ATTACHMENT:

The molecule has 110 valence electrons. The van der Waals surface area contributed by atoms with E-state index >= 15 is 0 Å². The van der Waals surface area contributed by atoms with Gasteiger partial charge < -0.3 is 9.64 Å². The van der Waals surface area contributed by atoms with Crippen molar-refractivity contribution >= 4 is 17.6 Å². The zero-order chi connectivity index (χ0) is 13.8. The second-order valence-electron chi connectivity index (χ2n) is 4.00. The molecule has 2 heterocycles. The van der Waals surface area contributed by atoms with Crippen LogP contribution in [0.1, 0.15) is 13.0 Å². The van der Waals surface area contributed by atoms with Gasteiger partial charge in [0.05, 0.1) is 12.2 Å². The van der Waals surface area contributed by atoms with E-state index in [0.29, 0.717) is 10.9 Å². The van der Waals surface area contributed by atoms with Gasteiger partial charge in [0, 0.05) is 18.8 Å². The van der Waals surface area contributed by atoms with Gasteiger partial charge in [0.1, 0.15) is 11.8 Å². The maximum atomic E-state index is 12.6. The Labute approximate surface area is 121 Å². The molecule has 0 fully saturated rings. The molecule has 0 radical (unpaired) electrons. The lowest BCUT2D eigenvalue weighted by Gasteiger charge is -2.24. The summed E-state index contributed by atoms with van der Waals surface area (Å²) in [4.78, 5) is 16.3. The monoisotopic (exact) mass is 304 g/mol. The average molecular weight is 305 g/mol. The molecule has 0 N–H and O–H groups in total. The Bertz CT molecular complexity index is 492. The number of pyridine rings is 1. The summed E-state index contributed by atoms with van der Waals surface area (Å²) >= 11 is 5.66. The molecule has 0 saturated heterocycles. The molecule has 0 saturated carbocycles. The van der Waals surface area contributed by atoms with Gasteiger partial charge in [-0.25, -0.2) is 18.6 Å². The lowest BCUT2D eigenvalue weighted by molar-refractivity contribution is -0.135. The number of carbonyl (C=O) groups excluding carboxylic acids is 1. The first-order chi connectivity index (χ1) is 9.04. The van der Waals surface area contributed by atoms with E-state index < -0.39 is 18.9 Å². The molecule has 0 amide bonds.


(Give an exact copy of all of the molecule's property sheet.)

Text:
The molecule has 110 valence electrons. The van der Waals surface area contributed by atoms with E-state index >= 15 is 0 Å². The van der Waals surface area contributed by atoms with Gasteiger partial charge < -0.3 is 9.64 Å². The van der Waals surface area contributed by atoms with Crippen molar-refractivity contribution >= 4 is 17.6 Å². The zero-order chi connectivity index (χ0) is 13.8. The second-order valence-electron chi connectivity index (χ2n) is 4.00. The molecule has 2 heterocycles. The van der Waals surface area contributed by atoms with Crippen LogP contribution in [0.1, 0.15) is 13.0 Å². The van der Waals surface area contributed by atoms with Gasteiger partial charge in [0.05, 0.1) is 12.2 Å². The van der Waals surface area contributed by atoms with E-state index in [0.29, 0.717) is 10.9 Å². The van der Waals surface area contributed by atoms with Gasteiger partial charge in [0, 0.05) is 18.8 Å². The van der Waals surface area contributed by atoms with Gasteiger partial charge in [0.1, 0.15) is 11.8 Å². The maximum atomic E-state index is 12.6. The Labute approximate surface area is 121 Å². The molecule has 0 fully saturated rings. The molecule has 0 radical (unpaired) electrons. The lowest BCUT2D eigenvalue weighted by Gasteiger charge is -2.24. The summed E-state index contributed by atoms with van der Waals surface area (Å²) in [4.78, 5) is 16.3. The monoisotopic (exact) mass is 304 g/mol. The average molecular weight is 305 g/mol. The molecule has 0 N–H and O–H groups in total. The Bertz CT molecular complexity index is 492. The number of pyridine rings is 1. The summed E-state index contributed by atoms with van der Waals surface area (Å²) >= 11 is 5.66. The molecule has 0 saturated heterocycles. The molecule has 0 saturated carbocycles. The van der Waals surface area contributed by atoms with Gasteiger partial charge in [-0.25, -0.2) is 18.6 Å². The lowest BCUT2D eigenvalue weighted by molar-refractivity contribution is -0.135. The number of carbonyl (C=O) groups excluding carboxylic acids is 1. The first-order chi connectivity index (χ1) is 9.04. The van der Waals surface area contributed by atoms with E-state index < -0.39 is 18.9 Å². The molecule has 0 amide bonds.